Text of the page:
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Profile Garland Brewster

Garland Brewster

Top 9 peer interview questions: examples with answers!


Top 9 peer interview questions: examples with answers!

Artwork by: Tal Yavin

  • How do you prepare for a peer interview? 
  • 9 Sample peer interview questions and examples of answers
  • What questions should I ask at the end of a peer interview?
  • Key takeaways

So, you’re interviewing for that great new job. You got past the initial HR review, and now you are scheduled for the dreaded peer interview. What are peer interview questions? And how should I answer them? We’ll tell you!

Getting a peer interview means that you have at least passed the initial review step in the hiring process. Congratulations. But now what do you do? You have to prepare for a peer interview just like you would for any job interview. Research, document, and practice.

Peer interview questions are very similar to job interview questions, but they can be more varied and are often more focused on your teamwork and workplace interactions. Knowing what questions to expect is half the battle. You also have to know how to answer the questions in a way that will make you stand out as the best candidate for the job.

This article will briefly cover the following:

  • How to prepare for a peer interview

  • Peer interview questions with example answers

  • What questions should I ask at the end of a peer interview?

  • Key Takeaways

How do you prepare for a peer interview? 

Just like when you are putting your resume or application together for a new job, you must do your research and gather as much information about the role and the organization as you can. Study the company website for information about the culture, focus, and strategies.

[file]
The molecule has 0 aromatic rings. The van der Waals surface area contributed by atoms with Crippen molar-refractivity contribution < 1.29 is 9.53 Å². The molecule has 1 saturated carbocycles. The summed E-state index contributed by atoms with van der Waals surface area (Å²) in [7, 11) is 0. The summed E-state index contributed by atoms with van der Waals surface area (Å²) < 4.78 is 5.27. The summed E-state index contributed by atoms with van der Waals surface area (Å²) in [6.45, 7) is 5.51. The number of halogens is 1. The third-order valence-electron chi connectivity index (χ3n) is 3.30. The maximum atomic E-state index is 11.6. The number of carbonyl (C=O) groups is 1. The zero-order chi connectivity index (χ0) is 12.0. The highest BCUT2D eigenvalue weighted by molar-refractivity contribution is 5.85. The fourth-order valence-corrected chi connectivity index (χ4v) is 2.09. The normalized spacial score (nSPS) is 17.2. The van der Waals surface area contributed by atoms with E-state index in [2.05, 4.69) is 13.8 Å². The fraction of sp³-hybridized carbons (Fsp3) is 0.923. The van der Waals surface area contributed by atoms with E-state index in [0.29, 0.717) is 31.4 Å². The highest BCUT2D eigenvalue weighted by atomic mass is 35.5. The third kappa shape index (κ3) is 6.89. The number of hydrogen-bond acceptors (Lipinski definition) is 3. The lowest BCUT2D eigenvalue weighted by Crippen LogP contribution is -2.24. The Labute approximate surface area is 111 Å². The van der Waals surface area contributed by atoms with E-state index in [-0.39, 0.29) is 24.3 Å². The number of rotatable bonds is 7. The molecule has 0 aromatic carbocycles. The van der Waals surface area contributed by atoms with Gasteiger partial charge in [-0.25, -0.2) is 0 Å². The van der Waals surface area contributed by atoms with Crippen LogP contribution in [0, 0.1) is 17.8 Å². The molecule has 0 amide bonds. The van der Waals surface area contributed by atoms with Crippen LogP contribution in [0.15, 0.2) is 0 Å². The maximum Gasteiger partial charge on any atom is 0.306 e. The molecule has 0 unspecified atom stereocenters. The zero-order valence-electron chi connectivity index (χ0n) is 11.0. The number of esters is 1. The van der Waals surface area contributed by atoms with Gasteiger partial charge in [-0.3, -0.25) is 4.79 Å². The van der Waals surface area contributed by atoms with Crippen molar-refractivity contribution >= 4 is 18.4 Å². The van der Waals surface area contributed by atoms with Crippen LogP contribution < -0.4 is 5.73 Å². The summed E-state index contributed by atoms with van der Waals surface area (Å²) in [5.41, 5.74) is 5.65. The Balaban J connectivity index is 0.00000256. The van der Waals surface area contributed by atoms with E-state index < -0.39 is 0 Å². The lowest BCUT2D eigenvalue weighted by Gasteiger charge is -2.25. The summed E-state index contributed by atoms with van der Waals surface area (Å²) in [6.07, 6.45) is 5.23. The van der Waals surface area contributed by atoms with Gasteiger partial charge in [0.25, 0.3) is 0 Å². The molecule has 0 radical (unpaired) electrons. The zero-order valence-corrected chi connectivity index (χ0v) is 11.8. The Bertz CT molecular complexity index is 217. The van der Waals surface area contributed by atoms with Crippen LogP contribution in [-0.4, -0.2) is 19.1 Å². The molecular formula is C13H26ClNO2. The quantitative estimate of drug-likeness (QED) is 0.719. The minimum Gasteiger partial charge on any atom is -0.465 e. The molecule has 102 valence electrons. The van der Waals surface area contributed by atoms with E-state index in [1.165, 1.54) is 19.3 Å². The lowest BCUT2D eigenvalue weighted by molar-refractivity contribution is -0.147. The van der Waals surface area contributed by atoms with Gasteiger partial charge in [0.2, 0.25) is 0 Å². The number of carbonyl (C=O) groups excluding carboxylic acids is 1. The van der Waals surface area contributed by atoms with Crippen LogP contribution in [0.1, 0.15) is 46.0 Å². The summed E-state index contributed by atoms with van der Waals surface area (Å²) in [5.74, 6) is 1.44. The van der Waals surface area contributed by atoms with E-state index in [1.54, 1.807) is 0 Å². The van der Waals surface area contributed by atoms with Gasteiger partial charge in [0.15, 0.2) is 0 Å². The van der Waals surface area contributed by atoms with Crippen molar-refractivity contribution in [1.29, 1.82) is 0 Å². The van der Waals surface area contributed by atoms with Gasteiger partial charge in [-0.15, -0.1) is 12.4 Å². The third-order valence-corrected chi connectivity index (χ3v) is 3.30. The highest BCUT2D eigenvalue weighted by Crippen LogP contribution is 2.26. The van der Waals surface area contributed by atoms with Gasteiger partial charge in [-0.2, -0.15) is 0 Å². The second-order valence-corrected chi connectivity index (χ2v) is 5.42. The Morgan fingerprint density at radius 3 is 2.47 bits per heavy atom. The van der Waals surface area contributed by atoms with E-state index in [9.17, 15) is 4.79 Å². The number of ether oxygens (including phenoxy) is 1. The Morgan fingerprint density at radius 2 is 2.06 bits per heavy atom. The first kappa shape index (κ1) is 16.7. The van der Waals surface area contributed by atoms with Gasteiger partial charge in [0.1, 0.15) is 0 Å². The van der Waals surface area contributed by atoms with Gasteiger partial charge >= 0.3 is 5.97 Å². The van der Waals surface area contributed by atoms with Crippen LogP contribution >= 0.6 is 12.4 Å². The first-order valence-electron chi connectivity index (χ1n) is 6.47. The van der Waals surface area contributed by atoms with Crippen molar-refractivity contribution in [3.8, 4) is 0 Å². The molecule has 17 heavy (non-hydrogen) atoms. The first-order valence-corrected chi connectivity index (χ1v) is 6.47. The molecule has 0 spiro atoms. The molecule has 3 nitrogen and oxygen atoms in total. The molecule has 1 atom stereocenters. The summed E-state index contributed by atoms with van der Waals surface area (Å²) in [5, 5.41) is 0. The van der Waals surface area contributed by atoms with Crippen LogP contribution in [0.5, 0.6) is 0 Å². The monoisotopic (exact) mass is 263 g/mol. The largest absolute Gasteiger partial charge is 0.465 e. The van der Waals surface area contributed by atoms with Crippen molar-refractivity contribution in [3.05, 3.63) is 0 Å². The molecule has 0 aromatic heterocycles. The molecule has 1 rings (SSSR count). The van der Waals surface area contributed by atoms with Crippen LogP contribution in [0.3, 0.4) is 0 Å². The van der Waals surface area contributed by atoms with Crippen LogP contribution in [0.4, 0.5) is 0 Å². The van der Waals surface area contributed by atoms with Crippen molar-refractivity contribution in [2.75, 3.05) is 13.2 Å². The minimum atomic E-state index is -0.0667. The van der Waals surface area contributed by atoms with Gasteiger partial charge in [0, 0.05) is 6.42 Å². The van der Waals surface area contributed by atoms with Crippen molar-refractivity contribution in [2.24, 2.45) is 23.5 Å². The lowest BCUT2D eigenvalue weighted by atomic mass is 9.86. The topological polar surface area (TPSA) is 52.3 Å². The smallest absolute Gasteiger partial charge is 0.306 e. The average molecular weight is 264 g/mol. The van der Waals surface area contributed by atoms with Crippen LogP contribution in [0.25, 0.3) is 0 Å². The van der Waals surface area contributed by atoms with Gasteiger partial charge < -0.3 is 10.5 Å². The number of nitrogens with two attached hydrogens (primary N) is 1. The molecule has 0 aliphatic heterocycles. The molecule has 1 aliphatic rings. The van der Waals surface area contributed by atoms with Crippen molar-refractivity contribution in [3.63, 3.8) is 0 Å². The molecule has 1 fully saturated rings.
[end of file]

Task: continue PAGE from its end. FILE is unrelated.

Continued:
Knowing what the job entails is obviously important, but also try and find out as much as you can about the staff, the people that you will be working with. This may be more difficult if your potential new colleagues are not executives in the company. You may need to search harder to find out more about them. If you know anyone at the company, then leverage them.

Use all the information you have gathered to craft answers to the most common peer interview questions. This will give you a good, solid inventory of responses to provide. Even if they ask you different questions, many of the things you have come up with for answers to the common questions will apply. You may have to ad-lib some, but you will be far better off than if you go into the interview without this level of preparation.

Statistical Insight

Some statistics about interviews:

How many candidates make it to the final interview? 3 (2% or less) candidates on average make it to the final interview

What are the chances of getting a job after the second interview? 25% to 50%

How many interviews does it take to get a job? Most recruiters say it takes an average of 3 interviews to get a job

What is the average interview length? 45 minutes. The average time it takes to hear back from an employer is five days.

Source: Zippia

9 Sample peer interview questions and examples of answers

1. Tell me about yourself